All miraculous healing stories are "you had to be there" stories. You had to be there for the thousands of hours of chemo. You had to be there by the pool of Siloam. You had to be there for the doctor's appointments and the nervous waiting and the risky surgeries. You had to be there for the uncleanness and the desperation. You had to be there for the stumbling and the falling and the wondering and the aching. You had to be there for the holy moment. 

Otherwise, whatever. It's cool, I guess. 


And that's why, I think, we don't get more of these stories in the Gospels. (By "more," I don't mean quantitatively, but qualitatively.) It's why we don't get more background on the blind men. It's why we don't have any more details about the issue of blood. It's why we don't know what paralyzed the man in the first place or how the other man's arm became deformed. None of that matters. None of that would help us to appreciate the healing. None of that would help to frame the miracle in a way that it would be miraculous to us.

And that's why all good miracle stories are more about the Healer than the healed. 

When we read the Gospels, we get an image not of brokenness and miracles, but of a Miracle Worker. We get the sense that this Jesus really knows what He's doing. When He takes the blind man aside, we see His tenderness. Blindness is not some inconvenience for Him; it's a brokenness, and He treats it as such. When He speaks with the paralytic, we see a heart set on relationship, on making a real connection with the man. Not because he's a paralytic in need of some mercy, but because he's a human being in need of some love.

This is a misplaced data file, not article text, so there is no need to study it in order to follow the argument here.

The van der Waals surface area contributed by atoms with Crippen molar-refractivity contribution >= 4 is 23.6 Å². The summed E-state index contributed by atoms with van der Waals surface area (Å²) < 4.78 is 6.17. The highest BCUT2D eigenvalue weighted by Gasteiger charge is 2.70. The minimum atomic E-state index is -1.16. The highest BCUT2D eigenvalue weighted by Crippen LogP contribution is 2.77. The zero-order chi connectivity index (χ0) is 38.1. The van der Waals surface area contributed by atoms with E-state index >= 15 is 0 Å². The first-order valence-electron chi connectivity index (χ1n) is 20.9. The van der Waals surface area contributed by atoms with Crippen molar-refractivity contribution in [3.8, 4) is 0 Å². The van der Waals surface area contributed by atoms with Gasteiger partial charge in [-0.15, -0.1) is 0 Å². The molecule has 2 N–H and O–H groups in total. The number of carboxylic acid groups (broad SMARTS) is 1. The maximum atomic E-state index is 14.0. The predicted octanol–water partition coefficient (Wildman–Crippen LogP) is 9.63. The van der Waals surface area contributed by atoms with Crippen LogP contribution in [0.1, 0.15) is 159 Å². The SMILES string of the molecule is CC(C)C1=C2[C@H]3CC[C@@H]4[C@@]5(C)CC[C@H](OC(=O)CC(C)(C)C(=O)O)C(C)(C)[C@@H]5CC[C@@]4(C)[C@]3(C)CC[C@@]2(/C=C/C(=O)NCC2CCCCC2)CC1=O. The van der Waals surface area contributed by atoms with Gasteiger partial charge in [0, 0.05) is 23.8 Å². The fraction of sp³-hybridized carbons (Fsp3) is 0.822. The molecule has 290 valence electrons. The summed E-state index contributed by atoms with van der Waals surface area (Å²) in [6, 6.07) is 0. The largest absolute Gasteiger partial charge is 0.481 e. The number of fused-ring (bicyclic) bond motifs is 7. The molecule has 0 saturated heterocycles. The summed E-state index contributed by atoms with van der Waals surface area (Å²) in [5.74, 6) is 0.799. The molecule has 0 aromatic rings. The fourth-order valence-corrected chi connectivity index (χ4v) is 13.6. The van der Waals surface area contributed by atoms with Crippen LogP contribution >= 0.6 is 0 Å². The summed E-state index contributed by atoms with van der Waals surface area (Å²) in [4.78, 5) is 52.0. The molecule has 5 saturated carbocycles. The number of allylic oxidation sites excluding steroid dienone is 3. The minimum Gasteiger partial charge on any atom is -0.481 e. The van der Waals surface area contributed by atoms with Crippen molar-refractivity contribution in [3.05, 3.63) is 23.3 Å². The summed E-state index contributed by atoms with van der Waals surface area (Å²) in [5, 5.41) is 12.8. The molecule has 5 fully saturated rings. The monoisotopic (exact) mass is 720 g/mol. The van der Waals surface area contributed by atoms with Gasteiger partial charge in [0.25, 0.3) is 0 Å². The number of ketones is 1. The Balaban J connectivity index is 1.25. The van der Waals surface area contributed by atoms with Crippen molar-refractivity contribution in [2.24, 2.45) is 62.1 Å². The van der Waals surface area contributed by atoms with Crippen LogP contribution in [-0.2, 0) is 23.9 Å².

We appreciate the stories of the miracles not because they are healing, which is probably nice an all for the ones being healed, but because they are revelation - they show us the heart of the One who has come to heal. And we know from these stories that this Jesus? He gets it. He understands. He knows what we're up against, how it aches inside of us, how it hurts our hearts. He knows how we long not just for a healing touch, but for a human one. He knows the struggle of doctors and consults and waiting and hoping and praying and longing and uncleanness and brokenness and ache. He not only knows it, He appreciates it. He honors it. And then, He heals it. 

It's so easy for us to talk about healing in terms of our own stories - in terms of our own lives and our own hearts and our own aches. Because these stories change our stories. They mean so much to us. We know how long is the road that brought us to a point like this and how rich the mercy that has been poured out in healing. We get it. They're nice stories. But...whatever. 

The real story isn't that one. The real story isn't ours. It's His. Because it's His story that truly convinces the broken that there is a Healer. It's His story that tells them that there is hope. It's His story that reminds them that there is Someone out there who gets it, someone who knows. 

So by all means, tell your story. Please. Where would we be without the blind men, the paralytic, the woman with the issue of blood? But tell His story, too.

Because that's the one that the broken need to hear. 

Friday, September 2, 2016


In the Bible, and particularly in the Gospels, we see story after story of God's healing, and it seems that every time Jesus decides to heal someone, it happens in a blink. And then we look around at our cancer centers, at our rehab clinics, at our hospitals, at our homes, in our mirrors and we wonder why it is that healing doesn't happen that way any more. Why healing has become not a gift, but a journey; not an act of God, but a feat of strength. Or persistence. Or courage.